"How do you mean?"

"Look at it, it's beautiful! I watched the tape of its high-school graduation, the thing smiles like an angel. I never saw a better fifth-columnist. Designed to engender trust, cooperation, love. As a child, protection while it learned about us." He set down his wineglass with an enthusiastic clang. "You have to admire the beings that sent it, whoever and whatever they are. I wonder if they got those big eyes out of Disney movies."

Lex took the logic of it in bitterly. "Nice to know I fell for a line of crap I could've gotten more cheaply from Hollywood."

The tone penetrated Lionel's pleasure, and he spared Lex a look of reassurance. "Son, you mustn't let your initial belief bother you -- this creature was created as a psychological weapon. That you could remove yourself from that mindset, once you realized the truth, speaks volumes." He sounded genuinely proud.

"But the purpose?"

"Yes." Lionel ran a hand through his mane, looking serious. "Why was it sent? What does it pave the way for? War? Plunder? Slavery?"

"Perhaps simple scientific interest."

"Scientific interest is never simple, you know that."

"There are the meteor rocks to account for, too."

"Yes. Though they may have been an accident. It doesn't react well to them, you said."

"That would be an understatement."

"Excellent." He poured another glass beside Lex's empty plate, and waited till Lex forced a smile and picked it up. "Its body is no doubt a treasure trove, but the immediate profit will be in its mind and abilities. Incentive is important."

"Yes." Lex lifted his glass. "To two Luthors, working together again. A sum greater than its separate parts."

Lionel looked surprised, and a little touched. "Thank you, son. I'm glad you put it that way."


Lex slept in the mansion, in his old room. He had the Loki dream again that night. He hadn't had it since long, long before Smallville, before the day he flew, before he believed in rebirth.

Chained to a rock, a serpent above his head, acid poison dripping in his face. Changing him, marking him with pain.

The serpent didn't speak, but he knew what it said. Judged and unworthy.


I threw rocks at you. Because you're a coward. You lost your hair, because you're a coward.

"No." This was all wrong, he thought vaguely, trying to find the thread of reality through the dream. He'd solved all this long ago, hadn't he? Hadn't he... done things, learned things, challenged himself, made himself into something new?

Except now he couldn't remember what those things were.

Never anyone worthy. Always alone. Because you're despicable.

"It's not true," he said, no longer believing his own protest.

And then the serpent changed, as it did in his childhood, when he conflated two myths. It grew feathers and a beak, but he was still chained, and when it dived viciously for his abdomen, there was nothing he could do. He felt his own entrails as they slipped wetly from his body.

Who are you to think you can touch the sun's fire?


Blue sky, open road. "Just like the old days."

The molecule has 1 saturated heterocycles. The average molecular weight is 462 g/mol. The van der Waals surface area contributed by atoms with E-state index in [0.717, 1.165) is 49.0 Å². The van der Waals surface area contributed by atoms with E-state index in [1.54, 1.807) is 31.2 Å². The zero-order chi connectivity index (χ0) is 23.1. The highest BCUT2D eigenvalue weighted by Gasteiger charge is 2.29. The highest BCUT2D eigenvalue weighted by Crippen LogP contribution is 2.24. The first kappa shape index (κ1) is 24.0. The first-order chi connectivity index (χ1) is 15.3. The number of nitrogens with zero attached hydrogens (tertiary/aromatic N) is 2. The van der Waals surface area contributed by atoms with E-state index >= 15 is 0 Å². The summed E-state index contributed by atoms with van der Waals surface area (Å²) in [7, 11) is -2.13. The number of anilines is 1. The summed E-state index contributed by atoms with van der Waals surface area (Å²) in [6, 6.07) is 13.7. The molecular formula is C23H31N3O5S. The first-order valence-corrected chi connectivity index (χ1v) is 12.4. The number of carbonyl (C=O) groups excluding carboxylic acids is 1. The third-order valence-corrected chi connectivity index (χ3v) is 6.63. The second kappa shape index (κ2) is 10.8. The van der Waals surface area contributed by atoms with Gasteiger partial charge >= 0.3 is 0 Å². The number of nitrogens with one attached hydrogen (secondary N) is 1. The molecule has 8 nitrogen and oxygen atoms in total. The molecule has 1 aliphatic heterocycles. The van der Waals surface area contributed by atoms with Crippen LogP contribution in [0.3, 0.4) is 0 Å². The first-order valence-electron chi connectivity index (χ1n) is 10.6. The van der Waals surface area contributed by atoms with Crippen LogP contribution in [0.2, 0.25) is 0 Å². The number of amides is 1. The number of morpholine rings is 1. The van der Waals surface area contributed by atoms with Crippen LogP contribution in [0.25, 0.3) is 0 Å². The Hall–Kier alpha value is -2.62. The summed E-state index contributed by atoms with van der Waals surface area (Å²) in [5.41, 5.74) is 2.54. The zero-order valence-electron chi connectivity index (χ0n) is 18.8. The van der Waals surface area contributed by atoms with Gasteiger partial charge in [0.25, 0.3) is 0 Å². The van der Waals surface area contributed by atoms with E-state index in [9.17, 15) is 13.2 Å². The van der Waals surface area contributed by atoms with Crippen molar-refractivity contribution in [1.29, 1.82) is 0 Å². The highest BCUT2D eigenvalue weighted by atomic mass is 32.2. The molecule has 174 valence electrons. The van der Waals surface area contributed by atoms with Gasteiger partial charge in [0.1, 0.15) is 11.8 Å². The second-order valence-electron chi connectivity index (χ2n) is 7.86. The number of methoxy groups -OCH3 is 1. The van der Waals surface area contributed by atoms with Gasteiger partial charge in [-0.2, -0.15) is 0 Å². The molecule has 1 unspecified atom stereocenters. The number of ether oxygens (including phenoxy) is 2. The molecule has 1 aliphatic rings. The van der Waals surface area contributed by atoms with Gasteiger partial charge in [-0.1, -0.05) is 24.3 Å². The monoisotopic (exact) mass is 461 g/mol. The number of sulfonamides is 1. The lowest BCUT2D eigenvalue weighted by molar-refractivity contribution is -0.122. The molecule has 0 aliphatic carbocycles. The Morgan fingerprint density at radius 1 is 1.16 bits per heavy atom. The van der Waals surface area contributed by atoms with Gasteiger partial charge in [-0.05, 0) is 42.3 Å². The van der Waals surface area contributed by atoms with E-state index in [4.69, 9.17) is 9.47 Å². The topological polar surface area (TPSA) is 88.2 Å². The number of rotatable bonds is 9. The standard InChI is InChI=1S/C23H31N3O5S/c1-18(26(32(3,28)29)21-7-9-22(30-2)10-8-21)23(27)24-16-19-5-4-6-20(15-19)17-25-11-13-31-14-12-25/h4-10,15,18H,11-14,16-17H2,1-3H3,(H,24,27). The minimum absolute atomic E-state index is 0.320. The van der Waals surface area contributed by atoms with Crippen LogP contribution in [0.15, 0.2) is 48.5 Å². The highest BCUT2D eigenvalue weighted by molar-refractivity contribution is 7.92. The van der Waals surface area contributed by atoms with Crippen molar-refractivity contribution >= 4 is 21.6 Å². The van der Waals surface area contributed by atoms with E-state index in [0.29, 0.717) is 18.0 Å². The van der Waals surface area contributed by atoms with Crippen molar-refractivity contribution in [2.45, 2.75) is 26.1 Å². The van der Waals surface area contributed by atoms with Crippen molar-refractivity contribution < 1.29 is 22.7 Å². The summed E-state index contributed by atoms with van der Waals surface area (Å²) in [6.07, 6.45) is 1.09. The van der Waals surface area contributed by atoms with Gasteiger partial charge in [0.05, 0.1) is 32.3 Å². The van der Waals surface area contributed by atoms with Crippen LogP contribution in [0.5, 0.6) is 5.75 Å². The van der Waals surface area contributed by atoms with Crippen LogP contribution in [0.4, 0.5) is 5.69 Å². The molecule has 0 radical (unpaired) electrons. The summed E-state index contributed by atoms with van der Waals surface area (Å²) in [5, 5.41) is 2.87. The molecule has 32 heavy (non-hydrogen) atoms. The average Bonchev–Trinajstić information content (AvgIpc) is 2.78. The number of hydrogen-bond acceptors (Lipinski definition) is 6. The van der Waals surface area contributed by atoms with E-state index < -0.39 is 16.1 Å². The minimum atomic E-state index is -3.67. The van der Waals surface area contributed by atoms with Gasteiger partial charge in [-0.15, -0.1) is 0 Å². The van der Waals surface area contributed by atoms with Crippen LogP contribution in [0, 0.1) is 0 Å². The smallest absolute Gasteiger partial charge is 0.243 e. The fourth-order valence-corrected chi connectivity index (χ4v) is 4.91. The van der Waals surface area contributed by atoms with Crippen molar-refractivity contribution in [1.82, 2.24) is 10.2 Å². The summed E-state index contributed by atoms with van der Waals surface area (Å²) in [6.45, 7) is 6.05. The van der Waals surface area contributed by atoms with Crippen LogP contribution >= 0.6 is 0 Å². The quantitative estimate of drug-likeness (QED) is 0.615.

"Yes," said Lex. "But we're not in Kansas any more."

There were echoes of Oz in that, and Clark's familiar, answering laugh came from the seat beside him. The laugh of a boy, a young man, glad to have been seduced from his books on a Saturday like this, glad to be alive.


"So tell me," --'Clark' -- "what did you decide? Or are you still treading water?"

Blue-green eyes turned on him, reflecting the sky. "You know me, Lex."

"Yeah, I know. Good-bye, LexCorp, hello, poorly paid entry-level job at some rag. Well, never mind, we'll always have Paris."

It earned him a quizzical look. A moment later: "Did I mention that Chloe's coming back?"

"For the summer?"


The Chloe and Clark Show: after a fantastically ill-starred romance their sophomore year, Chloe had transferred to Wittinger in Gotham City for her last terms. Not a bad choice -- Wittinger's School of Journalism was the best in the country, and she'd be in a position to meet the right people to try to get in.

"I thought she was going to journalism school there."

"She said she missed Metropolis. She got in at Met U's Journalism School, too, you know."

Second best in the country. Lex wondered whether this meant she felt that she was over Clark enough to return, or if she'd just reached her limit in how long she could be away from him. He suspected the latter, because Chloe was ambitious, and, well. Second-best in the country.

"No journalism school for you, though."

A shrug was his answer. "Chloe wants a Pulitzer."

"Not one of your ambitions."

He got a small, wry smile. Of course not. How trivial that must seem to you.

They'd left the factories and warehouses far behind, and even the fields were disappearing now, eaten up by woods. Lex turned off onto a road marked "No Exit."

The symbolism of my life can be truly appalling at times.

"Where are we going?"

"Surprise, Clark. Have I ever given you a surprise you didn't like?"

"There was that time you made me eat squid."

And yes, Clark had eaten it, too, as though willing to give anything Lex wanted him to do a second, third, and even a fourth chance. Brilliant even in the details, and how could anyone resist a boy like that? Why, you'd leave the top school of your profession and travel across the country just to be in the same city as him. Naturally.

The wheels spun to a stop on gravel, outside the factory. There hadn't been another building for miles.

"Place looks boarded up."

"It's not," said Lex.

He got out of the car, and Clark followed suit. "Hey, can I drive part of the way home?"

"Sure," said Lex.


Lex didn't get back to his penthouse, not even for a real shower, for the next six days. He slept on a cot two floors above the study area.

The first step, of course, was to map out the effects of baseline meteor exposure, in both mass and time. That gave the team something to work with.